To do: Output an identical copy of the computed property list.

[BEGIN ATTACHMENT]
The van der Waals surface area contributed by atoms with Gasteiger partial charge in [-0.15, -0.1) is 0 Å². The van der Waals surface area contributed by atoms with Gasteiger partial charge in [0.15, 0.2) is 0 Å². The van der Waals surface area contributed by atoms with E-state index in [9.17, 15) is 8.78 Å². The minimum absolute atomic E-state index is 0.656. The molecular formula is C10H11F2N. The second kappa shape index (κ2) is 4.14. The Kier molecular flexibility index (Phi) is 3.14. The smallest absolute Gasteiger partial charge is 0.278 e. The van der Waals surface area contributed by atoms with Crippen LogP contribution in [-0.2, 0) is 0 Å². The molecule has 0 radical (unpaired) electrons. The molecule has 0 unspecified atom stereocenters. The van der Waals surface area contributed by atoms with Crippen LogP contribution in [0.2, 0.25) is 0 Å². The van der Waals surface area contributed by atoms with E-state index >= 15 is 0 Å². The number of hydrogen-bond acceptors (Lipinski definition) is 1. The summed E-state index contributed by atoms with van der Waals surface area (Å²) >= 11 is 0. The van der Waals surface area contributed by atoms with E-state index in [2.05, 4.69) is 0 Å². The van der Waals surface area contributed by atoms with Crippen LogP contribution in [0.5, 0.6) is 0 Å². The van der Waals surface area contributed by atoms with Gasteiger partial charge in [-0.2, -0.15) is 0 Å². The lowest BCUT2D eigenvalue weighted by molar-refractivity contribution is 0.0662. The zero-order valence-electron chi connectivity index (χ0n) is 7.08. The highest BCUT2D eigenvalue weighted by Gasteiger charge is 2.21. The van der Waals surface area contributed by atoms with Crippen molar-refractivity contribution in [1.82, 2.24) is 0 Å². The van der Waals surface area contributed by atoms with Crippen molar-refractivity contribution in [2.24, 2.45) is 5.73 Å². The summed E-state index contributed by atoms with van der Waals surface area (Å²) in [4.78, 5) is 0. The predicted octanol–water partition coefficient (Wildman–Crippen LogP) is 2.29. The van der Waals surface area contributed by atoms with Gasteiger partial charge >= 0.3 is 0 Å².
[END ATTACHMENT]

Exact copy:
The van der Waals surface area contributed by atoms with Gasteiger partial charge in [-0.15, -0.1) is 0 Å². The van der Waals surface area contributed by atoms with Gasteiger partial charge in [0.15, 0.2) is 0 Å². The van der Waals surface area contributed by atoms with E-state index in [9.17, 15) is 8.78 Å². The minimum absolute atomic E-state index is 0.656. The molecular formula is C10H11F2N. The second kappa shape index (κ2) is 4.14. The Kier molecular flexibility index (Phi) is 3.14. The smallest absolute Gasteiger partial charge is 0.278 e. The van der Waals surface area contributed by atoms with Crippen LogP contribution in [-0.2, 0) is 0 Å². The molecule has 0 radical (unpaired) electrons. The molecule has 0 unspecified atom stereocenters. The van der Waals surface area contributed by atoms with Crippen LogP contribution in [0.2, 0.25) is 0 Å². The van der Waals surface area contributed by atoms with E-state index >= 15 is 0 Å². The number of hydrogen-bond acceptors (Lipinski definition) is 1. The summed E-state index contributed by atoms with van der Waals surface area (Å²) >= 11 is 0. The van der Waals surface area contributed by atoms with E-state index in [2.05, 4.69) is 0 Å². The van der Waals surface area contributed by atoms with Crippen LogP contribution in [0.5, 0.6) is 0 Å². The van der Waals surface area contributed by atoms with Gasteiger partial charge in [-0.2, -0.15) is 0 Å². The lowest BCUT2D eigenvalue weighted by molar-refractivity contribution is 0.0662. The zero-order valence-electron chi connectivity index (χ0n) is 7.08. The highest BCUT2D eigenvalue weighted by Gasteiger charge is 2.21. The van der Waals surface area contributed by atoms with Crippen molar-refractivity contribution in [1.82, 2.24) is 0 Å². The van der Waals surface area contributed by atoms with Crippen molar-refractivity contribution in [2.24, 2.45) is 5.73 Å². The summed E-state index contributed by atoms with van der Waals surface area (Å²) in [4.78, 5) is 0. The predicted octanol–water partition coefficient (Wildman–Crippen LogP) is 2.29. The van der Waals surface area contributed by atoms with Gasteiger partial charge >= 0.3 is 0 Å².